In operation, a nozzle 10 is first formed having the characteristics of the nozzle 10 depicted in FIG. 4 and is then secured within a drill bit 110 adjacent a cutter 112 as shown in FIG. 14. A distal end 80 of the nozzle body 12 opposite the nozzle face 18 is releasably connected to a source of pressurized fluid 82. Once secured, the nozzle 10 and drill bit 110 are positioned in a borehole 114 to begin drilling operations. The pressurized (drilling) fluid 82 is ejected through the nozzle opening 14. The fluid 116 near the nozzle face 18 in each first and second indentation 42 and 44 is entrained into the path of pressurized fluid 82 being ejected through the nozzle opening 14. Thus, bottom hole cleaning of formation cuttings and other debris (not shown) removed by the cutter face 118 and caught between the cutter 112 and drill bit 112 adjacent the nozzle 10 is significantly improved by the entrainment process thus described. Accordingly, the fluid 116 surrounding the nozzle face 18 in each first and second indentation 42 and 44 is entrained into the ejected fluid 82 for increasing the rate of drill bit penetration and improving bottom hole cleaning by increasing turbulence and differential values for pressure and velocity. Typically, the pressurized fluid 82 and the fluid 116 surrounding the nozzle face 18 have similar properties, however, may comprise different fluids either in static or dynamic states.

Since the fluid 116 surrounding the nozzle face 18 in each first and second indentation 42 and 44 is integrated or mixed with the ejecting fluid 82 downstream of the nozzle 10, various other applications of the nozzle 10 may be useful where the integration or mixing of two fluids having different compositions or properties, such as air and gas, is desired.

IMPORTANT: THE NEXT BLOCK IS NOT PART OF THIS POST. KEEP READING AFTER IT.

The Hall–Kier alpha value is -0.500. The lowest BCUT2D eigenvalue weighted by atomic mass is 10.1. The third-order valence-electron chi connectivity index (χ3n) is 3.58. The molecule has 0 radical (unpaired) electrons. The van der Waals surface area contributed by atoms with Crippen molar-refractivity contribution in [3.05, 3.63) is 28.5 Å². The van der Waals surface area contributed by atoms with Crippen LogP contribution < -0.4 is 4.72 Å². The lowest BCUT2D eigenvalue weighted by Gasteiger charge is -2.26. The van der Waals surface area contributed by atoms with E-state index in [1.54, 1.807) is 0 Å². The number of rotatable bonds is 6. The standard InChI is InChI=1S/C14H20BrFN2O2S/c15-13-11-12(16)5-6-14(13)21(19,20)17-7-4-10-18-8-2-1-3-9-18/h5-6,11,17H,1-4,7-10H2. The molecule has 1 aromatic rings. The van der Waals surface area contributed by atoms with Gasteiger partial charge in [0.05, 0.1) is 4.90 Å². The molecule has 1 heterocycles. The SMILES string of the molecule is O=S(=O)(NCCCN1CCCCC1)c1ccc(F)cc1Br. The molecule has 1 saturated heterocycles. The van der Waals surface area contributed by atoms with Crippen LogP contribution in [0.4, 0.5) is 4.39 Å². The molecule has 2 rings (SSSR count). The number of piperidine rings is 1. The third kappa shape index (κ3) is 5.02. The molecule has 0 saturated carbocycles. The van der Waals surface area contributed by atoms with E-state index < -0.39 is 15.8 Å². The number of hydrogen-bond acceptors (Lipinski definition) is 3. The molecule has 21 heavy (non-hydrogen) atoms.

Accordingly, various other modifications to the nozzle and method disclosed herein should be apparent from the above description of preferred embodiments. Although the invention has thus been described in detail for these embodiments, it should be understood that this explanation is for illustration only, and that the invention is not limited to these embodiments. Alternative components and methods will be apparent to those skilled in the art in view of this disclosure. Additional modifications are thus contemplated and may be made without departing from the spirit of the invention which is defined by the claims.

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Classifications
U.S. Classification239/428.5, 239/433, 239/DIG.8, 417/198, 175/340, 175/393, 239/418, 239/589, 239/434.5
International ClassificationE21B10/61, B05B1/00, E21B10/60, B05B7/08, B05B1/02
Cooperative ClassificationY10S239/08, B05B7/08, B05B1/02, E21B10/61, B05B1/00
European ClassificationE21B10/61, B05B1/02, B05B1/00
Legal Events
DateCodeEventDescription
May 31, 2011FPAYFee payment
Year of fee payment: 12
May 30, 2007FPAYFee payment
Year of fee payment: 8
Jun 18, 2003REMIMaintenance fee reminder mailed
May 29, 2003FPAYFee payment
Year of fee payment: 4
Feb 16, 1999ASAssignment
Owner name: VORTEXX GROUP INCORPORATED, TEXAS
Free format text: ASSIGNMENT OF ASSIGNORS INTEREST;ASSIGNORS:SMITH, STEPHEN K.;DOVE, N. ROLAND;AKIN, J. EDWARD;REEL/FRAME:009768/0602
Effective date: 19970730
Aug 6, 1997ASAssignment
Owner name: VORTEXX GROUP INCORPORATED, TEXAS
Free format text: ASSIGNMENT OF ASSIGNORS INTEREST;ASSIGNORS:SMITH, STEPHEN K.;DOVE, N. ROLAND;AKIN, J. EDWARD;REEL/FRAME:008662/0300
Effective date: 19970730